This excellent collection of critical commentaries on the Koran brings together outstanding articles by noted scholars from the beginning of the 20th century to recent times. These important studies, as well as the editor’s own lengthy introduction, show that little about the text of the Koran can be taken at face value. Among the fascinating topics discussed is evidence that early Muslims did not understand Muhammad’s original revelation, that the ninth-century explosion of literary activity was designed to organize and make sense of an often incoherent text, and that much of the traditions surrounding Muhammad’s life were fabricated long after his death in an attempt to give meaning to the Koran. Also of interest are suggestions that Coptic and other Christian sources heavily influenced much of the text and that some passages reflect even an Essenian background reaching back to the community of the Dead Sea Scrolls. This valuable compilation will be a welcome resource to interested lay readers and scholars alike.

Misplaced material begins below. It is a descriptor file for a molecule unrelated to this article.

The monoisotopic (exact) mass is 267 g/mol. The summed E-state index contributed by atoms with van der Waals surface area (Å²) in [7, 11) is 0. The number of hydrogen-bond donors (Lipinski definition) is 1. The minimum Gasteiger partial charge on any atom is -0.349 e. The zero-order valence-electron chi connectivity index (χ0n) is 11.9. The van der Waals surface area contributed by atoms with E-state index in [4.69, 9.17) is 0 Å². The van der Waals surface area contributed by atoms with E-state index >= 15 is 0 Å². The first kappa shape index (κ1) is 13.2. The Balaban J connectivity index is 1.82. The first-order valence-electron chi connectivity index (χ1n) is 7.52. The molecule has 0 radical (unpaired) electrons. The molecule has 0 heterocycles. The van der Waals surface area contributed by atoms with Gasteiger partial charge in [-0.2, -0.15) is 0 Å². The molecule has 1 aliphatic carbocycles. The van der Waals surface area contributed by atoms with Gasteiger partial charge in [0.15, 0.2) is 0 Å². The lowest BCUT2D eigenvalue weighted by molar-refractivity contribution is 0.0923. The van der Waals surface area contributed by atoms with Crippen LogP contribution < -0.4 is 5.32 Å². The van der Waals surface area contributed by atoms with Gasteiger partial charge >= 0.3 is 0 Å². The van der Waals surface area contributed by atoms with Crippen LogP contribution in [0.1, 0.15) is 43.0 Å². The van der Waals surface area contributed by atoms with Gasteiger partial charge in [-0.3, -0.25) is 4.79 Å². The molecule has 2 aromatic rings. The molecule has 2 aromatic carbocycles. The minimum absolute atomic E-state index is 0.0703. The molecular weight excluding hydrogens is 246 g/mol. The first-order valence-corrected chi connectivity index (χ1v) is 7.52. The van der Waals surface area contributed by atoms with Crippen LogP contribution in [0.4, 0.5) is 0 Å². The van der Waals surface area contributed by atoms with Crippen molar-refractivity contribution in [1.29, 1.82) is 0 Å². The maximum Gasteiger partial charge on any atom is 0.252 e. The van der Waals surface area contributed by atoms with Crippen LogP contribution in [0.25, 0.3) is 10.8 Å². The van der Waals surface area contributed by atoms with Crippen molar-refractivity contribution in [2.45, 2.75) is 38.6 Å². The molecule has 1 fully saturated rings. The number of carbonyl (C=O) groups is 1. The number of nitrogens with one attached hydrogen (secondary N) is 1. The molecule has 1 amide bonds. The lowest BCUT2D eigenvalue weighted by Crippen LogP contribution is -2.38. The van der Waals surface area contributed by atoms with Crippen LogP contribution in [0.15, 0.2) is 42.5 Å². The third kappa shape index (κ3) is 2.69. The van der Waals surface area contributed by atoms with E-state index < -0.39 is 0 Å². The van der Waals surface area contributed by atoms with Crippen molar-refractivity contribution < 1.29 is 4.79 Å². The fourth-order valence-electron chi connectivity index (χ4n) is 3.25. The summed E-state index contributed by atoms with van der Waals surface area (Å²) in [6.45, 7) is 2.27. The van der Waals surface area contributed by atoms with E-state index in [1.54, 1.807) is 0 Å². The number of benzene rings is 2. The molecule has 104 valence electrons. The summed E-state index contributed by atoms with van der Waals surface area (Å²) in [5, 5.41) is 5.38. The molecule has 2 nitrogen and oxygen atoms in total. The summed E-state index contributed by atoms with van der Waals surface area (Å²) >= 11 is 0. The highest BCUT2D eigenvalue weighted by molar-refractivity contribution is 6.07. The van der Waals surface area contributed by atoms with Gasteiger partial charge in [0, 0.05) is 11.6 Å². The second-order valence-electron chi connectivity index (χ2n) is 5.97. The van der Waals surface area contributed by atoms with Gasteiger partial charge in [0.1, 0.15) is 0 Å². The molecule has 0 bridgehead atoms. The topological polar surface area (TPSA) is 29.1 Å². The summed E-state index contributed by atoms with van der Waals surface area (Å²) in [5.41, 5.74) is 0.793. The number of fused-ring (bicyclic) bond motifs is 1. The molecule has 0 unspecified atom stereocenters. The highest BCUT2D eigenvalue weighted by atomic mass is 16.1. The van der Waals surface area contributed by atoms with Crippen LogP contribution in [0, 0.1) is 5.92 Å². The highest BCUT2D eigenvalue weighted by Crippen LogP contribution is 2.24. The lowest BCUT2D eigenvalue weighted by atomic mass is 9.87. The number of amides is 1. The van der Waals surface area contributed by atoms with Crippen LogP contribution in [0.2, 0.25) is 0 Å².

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“For the professional Islamicist, it is enormously convenient to have all these articles assembled together in a single work. For anyone interested in the Koran, it will be a boon to understanding Islam. …robustly critical scholarship….” -Times Literary Supplement
“Like Ibn Warraq’s earlier (and extraordinary) Why I Am Not a Muslim, this book offers a perspective on Islam and the Koran which demands a wider reading and a wider debate , and not just in the Christian and secular West…. [An] excellent book on a sensitive and under-explored subject.” -Fortean Times